Growth in public pension spending is largely driving financial stress among public colleges and universities nationwide, according to a study by the Manhattan Institute for Policy Research.

Between 2008 and 2015, state pension expenditures and liabilities have risen by an average of 61%, the free-market leaning think tank said in its report, released Thursday, while per-student higher-education spending has fallen by 22.4%.

The authors, Manhattan Institute senior fellow Daniel DiSalvo and City University of New York assistant professor Jeffrey Kucik, called the two developments “inextricably linked.”

State funding for higher education, adjusted for inflation, is nearly $10 billion below 2008 levels.

DiSalvo and Kucik said higher-education spending is a relatively easy target for cuts, whereas powerful interest groups protect public pensions.

They argued that states are failing to strike the appropriate balance between past and future.

“In the wake of the Great Recession, all 50 states enacted pension reforms of some kind. Unfortunately, these reforms didn’t go nearly far enough, and pension debt has continued to rise steadily since 2008,” they said.

“Forced to adhere to balanced-budget requirements, many state governments have been confronted with tough fiscal choices. One choice that nearly every state has made is to cut funding for higher education.”

Spending on pensions has increased more, as a percentage, than any other area, said the authors.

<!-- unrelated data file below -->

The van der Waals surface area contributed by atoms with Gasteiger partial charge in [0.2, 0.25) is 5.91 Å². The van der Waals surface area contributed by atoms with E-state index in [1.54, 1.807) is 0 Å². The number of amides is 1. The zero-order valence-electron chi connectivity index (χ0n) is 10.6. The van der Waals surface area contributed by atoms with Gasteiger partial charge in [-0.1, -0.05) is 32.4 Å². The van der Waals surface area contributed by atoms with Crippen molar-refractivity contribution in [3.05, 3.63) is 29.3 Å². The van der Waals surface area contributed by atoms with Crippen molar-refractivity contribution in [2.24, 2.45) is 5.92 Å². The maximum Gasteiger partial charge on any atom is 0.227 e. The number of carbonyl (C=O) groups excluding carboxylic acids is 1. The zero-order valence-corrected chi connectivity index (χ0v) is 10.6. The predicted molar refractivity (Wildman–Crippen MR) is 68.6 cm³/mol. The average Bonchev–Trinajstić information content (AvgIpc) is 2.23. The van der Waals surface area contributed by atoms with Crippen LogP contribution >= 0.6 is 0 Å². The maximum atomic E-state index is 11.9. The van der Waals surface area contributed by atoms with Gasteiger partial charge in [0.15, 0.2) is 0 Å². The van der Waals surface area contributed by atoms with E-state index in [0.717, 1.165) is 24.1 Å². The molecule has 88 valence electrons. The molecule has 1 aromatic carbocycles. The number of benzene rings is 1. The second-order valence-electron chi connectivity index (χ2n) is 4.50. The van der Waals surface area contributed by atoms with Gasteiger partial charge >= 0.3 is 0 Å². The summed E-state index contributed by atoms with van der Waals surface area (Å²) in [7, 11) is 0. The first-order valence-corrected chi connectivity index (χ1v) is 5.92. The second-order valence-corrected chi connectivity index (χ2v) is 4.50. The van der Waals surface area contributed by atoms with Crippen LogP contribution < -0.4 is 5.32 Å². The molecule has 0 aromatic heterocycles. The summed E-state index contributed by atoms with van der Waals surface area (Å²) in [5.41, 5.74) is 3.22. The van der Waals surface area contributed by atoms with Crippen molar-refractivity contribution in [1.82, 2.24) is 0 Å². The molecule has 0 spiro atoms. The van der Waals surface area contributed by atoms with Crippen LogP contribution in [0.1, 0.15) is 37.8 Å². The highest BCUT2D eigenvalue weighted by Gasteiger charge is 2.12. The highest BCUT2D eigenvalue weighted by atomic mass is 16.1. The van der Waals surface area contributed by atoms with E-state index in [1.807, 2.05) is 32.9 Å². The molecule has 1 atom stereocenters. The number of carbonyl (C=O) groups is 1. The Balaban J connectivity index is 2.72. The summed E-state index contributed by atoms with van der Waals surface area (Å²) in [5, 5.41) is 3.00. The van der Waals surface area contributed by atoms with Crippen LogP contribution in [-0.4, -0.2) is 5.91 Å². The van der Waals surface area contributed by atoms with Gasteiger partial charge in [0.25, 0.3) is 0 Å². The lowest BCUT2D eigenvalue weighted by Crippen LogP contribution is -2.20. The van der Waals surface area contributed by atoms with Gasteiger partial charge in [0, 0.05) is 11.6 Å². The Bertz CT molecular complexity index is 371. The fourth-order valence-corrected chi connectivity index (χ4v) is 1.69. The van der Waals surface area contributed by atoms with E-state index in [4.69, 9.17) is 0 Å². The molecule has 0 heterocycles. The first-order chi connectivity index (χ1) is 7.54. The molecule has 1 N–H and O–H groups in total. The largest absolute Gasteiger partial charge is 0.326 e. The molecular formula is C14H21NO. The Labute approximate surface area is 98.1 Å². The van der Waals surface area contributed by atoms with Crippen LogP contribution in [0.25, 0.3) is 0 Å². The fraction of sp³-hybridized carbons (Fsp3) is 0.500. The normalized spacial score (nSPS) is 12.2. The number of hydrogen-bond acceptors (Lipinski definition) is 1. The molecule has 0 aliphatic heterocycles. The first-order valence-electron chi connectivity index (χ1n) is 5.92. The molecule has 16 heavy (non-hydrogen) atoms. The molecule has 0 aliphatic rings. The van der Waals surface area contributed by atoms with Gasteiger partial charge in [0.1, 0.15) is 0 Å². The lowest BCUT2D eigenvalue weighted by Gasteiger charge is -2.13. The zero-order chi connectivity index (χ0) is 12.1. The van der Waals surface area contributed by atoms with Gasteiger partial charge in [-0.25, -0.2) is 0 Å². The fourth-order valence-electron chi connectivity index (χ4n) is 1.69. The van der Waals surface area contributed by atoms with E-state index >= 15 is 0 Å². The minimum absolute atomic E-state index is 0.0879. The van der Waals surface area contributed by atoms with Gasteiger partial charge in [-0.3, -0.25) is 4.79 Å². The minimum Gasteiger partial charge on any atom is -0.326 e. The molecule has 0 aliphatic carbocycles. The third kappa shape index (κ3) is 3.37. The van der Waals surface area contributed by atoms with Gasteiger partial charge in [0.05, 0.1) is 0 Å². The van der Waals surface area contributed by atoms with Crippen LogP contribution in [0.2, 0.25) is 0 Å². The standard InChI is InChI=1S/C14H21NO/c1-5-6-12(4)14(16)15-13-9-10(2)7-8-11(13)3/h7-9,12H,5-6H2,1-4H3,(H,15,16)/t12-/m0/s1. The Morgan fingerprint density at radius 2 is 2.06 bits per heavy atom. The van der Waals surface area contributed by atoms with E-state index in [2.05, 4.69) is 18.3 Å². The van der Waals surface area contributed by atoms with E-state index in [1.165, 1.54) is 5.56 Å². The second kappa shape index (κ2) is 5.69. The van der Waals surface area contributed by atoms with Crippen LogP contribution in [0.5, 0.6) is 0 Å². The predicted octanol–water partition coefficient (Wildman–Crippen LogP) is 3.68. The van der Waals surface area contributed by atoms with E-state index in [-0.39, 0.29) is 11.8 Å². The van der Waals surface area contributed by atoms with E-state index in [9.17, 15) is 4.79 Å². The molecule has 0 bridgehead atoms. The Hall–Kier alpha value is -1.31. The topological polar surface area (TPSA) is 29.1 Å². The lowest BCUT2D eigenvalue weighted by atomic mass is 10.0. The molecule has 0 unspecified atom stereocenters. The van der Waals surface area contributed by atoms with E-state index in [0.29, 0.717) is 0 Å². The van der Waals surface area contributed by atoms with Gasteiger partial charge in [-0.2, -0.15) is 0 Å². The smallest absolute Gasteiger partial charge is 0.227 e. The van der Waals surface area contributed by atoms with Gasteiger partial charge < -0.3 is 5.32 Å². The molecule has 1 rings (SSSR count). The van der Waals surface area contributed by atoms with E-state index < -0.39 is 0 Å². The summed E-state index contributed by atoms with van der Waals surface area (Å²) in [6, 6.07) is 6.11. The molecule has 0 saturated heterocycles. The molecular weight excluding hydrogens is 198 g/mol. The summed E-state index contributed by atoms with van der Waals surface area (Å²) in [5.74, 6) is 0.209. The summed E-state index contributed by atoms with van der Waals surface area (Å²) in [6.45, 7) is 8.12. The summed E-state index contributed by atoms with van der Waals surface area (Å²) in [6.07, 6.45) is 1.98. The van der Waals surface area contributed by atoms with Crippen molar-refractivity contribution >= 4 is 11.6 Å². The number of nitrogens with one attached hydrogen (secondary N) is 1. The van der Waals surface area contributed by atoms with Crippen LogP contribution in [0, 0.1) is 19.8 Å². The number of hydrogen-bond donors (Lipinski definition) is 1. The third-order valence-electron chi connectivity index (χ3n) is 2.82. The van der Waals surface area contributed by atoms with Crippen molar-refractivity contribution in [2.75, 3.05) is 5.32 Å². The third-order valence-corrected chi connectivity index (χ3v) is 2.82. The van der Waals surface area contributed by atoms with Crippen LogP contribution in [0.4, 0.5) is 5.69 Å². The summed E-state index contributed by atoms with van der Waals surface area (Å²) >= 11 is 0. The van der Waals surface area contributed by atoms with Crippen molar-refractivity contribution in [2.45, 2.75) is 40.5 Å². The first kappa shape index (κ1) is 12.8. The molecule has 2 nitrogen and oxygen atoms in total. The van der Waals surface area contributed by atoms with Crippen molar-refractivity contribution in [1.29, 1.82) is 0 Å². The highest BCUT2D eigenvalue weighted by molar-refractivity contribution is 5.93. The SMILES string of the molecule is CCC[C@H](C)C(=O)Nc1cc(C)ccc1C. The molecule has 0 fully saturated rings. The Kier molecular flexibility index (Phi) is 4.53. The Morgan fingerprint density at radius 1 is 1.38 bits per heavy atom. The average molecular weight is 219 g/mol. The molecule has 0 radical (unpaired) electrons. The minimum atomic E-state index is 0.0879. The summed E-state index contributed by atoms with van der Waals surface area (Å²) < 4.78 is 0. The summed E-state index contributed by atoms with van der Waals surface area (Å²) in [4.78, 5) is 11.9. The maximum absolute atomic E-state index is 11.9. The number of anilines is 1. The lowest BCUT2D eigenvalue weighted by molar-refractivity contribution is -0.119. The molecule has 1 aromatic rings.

“By contrast, higher education is the only category in which spending has contracted. States are paying less for higher education so that they can avoid tax increases or other spending cuts.”

Some states, such as Minnesota and Pennsylvania, more than doubled their pension expenditures, while others increased theirs significantly less. The average per-state increase in pension expenditures was 47%, said DiSalvo and Kucik.

The biggest losers, they said, are students from low-income backgrounds.

“Historically, public colleges and universities have been the primary avenue of upward mobility for poor and lower-middle-class students.”

They cited data from the Equality of Opportunity Project show that showed the CUNY system propelled almost six times as many low-income students into the middle class and beyond as all eight Ivy League campuses, plus Duke, Massachusetts Institute of Technology, Stanford and University of Chicago combined.

“Yet systems like CUNY are struggling as a result of cuts in Albany,” they added.

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